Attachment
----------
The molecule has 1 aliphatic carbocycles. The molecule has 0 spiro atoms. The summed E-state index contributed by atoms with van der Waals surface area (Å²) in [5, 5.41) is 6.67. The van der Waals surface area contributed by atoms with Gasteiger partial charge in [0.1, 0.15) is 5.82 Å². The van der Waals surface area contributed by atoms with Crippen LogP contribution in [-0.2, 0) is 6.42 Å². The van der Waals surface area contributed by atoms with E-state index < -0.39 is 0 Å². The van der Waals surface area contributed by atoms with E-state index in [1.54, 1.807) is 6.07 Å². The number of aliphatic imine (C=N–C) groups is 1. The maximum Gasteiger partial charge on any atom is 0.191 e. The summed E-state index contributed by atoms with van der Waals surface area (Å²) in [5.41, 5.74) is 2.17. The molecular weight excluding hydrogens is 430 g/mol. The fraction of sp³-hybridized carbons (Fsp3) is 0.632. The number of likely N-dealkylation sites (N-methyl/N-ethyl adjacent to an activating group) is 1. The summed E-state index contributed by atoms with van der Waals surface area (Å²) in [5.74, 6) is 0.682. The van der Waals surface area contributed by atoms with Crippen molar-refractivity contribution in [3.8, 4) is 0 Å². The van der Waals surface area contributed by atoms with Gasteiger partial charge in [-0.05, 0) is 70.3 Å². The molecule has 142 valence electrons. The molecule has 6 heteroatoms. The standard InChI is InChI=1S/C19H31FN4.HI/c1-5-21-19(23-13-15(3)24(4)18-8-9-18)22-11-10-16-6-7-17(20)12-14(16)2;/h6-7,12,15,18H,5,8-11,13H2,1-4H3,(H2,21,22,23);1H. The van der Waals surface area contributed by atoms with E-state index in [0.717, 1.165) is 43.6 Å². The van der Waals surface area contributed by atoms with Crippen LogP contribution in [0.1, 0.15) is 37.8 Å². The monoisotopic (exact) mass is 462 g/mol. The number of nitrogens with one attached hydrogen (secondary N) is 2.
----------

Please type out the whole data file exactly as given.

The molecule has 1 aliphatic carbocycles. The molecule has 0 spiro atoms. The summed E-state index contributed by atoms with van der Waals surface area (Å²) in [5, 5.41) is 6.67. The van der Waals surface area contributed by atoms with Gasteiger partial charge in [0.1, 0.15) is 5.82 Å². The van der Waals surface area contributed by atoms with Crippen LogP contribution in [-0.2, 0) is 6.42 Å². The van der Waals surface area contributed by atoms with E-state index < -0.39 is 0 Å². The van der Waals surface area contributed by atoms with E-state index in [1.54, 1.807) is 6.07 Å². The number of aliphatic imine (C=N–C) groups is 1. The maximum Gasteiger partial charge on any atom is 0.191 e. The summed E-state index contributed by atoms with van der Waals surface area (Å²) in [5.41, 5.74) is 2.17. The molecular weight excluding hydrogens is 430 g/mol. The fraction of sp³-hybridized carbons (Fsp3) is 0.632. The number of likely N-dealkylation sites (N-methyl/N-ethyl adjacent to an activating group) is 1. The summed E-state index contributed by atoms with van der Waals surface area (Å²) in [5.74, 6) is 0.682. The van der Waals surface area contributed by atoms with Crippen molar-refractivity contribution in [3.8, 4) is 0 Å². The van der Waals surface area contributed by atoms with Gasteiger partial charge in [-0.05, 0) is 70.3 Å². The molecule has 142 valence electrons. The molecule has 6 heteroatoms. The standard InChI is InChI=1S/C19H31FN4.HI/c1-5-21-19(23-13-15(3)24(4)18-8-9-18)22-11-10-16-6-7-17(20)12-14(16)2;/h6-7,12,15,18H,5,8-11,13H2,1-4H3,(H2,21,22,23);1H. The van der Waals surface area contributed by atoms with E-state index in [0.717, 1.165) is 43.6 Å². The van der Waals surface area contributed by atoms with Crippen LogP contribution in [0.1, 0.15) is 37.8 Å². The monoisotopic (exact) mass is 462 g/mol. The number of nitrogens with one attached hydrogen (secondary N) is 2.